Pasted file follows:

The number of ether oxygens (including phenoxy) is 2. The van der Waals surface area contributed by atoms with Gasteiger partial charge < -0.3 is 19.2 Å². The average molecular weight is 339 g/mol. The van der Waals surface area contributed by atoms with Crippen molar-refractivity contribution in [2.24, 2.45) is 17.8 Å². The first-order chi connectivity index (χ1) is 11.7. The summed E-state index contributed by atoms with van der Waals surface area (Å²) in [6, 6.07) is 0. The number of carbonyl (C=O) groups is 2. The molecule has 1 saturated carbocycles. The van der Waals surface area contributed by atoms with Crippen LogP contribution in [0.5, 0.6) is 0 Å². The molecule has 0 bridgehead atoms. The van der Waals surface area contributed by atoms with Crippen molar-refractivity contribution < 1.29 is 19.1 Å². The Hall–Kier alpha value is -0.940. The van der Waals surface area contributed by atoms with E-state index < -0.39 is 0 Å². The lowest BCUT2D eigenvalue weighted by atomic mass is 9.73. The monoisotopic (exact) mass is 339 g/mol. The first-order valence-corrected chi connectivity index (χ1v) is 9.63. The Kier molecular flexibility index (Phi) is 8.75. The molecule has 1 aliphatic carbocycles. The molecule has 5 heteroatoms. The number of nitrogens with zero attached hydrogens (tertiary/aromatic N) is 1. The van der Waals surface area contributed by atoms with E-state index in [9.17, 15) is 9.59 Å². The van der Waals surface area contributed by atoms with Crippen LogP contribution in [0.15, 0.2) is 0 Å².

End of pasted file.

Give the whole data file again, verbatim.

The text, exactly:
The number of ether oxygens (including phenoxy) is 2. The van der Waals surface area contributed by atoms with Gasteiger partial charge < -0.3 is 19.2 Å². The average molecular weight is 339 g/mol. The van der Waals surface area contributed by atoms with Crippen molar-refractivity contribution in [2.24, 2.45) is 17.8 Å². The first-order chi connectivity index (χ1) is 11.7. The summed E-state index contributed by atoms with van der Waals surface area (Å²) in [6, 6.07) is 0. The number of carbonyl (C=O) groups is 2. The molecule has 1 saturated carbocycles. The van der Waals surface area contributed by atoms with Crippen LogP contribution in [0.5, 0.6) is 0 Å². The molecule has 0 bridgehead atoms. The van der Waals surface area contributed by atoms with Crippen molar-refractivity contribution < 1.29 is 19.1 Å². The Hall–Kier alpha value is -0.940. The van der Waals surface area contributed by atoms with E-state index < -0.39 is 0 Å². The lowest BCUT2D eigenvalue weighted by atomic mass is 9.73. The monoisotopic (exact) mass is 339 g/mol. The first-order valence-corrected chi connectivity index (χ1v) is 9.63. The Kier molecular flexibility index (Phi) is 8.75. The molecule has 1 aliphatic carbocycles. The molecule has 5 heteroatoms. The number of nitrogens with zero attached hydrogens (tertiary/aromatic N) is 1. The van der Waals surface area contributed by atoms with E-state index in [9.17, 15) is 9.59 Å². The van der Waals surface area contributed by atoms with Crippen LogP contribution in [0.15, 0.2) is 0 Å².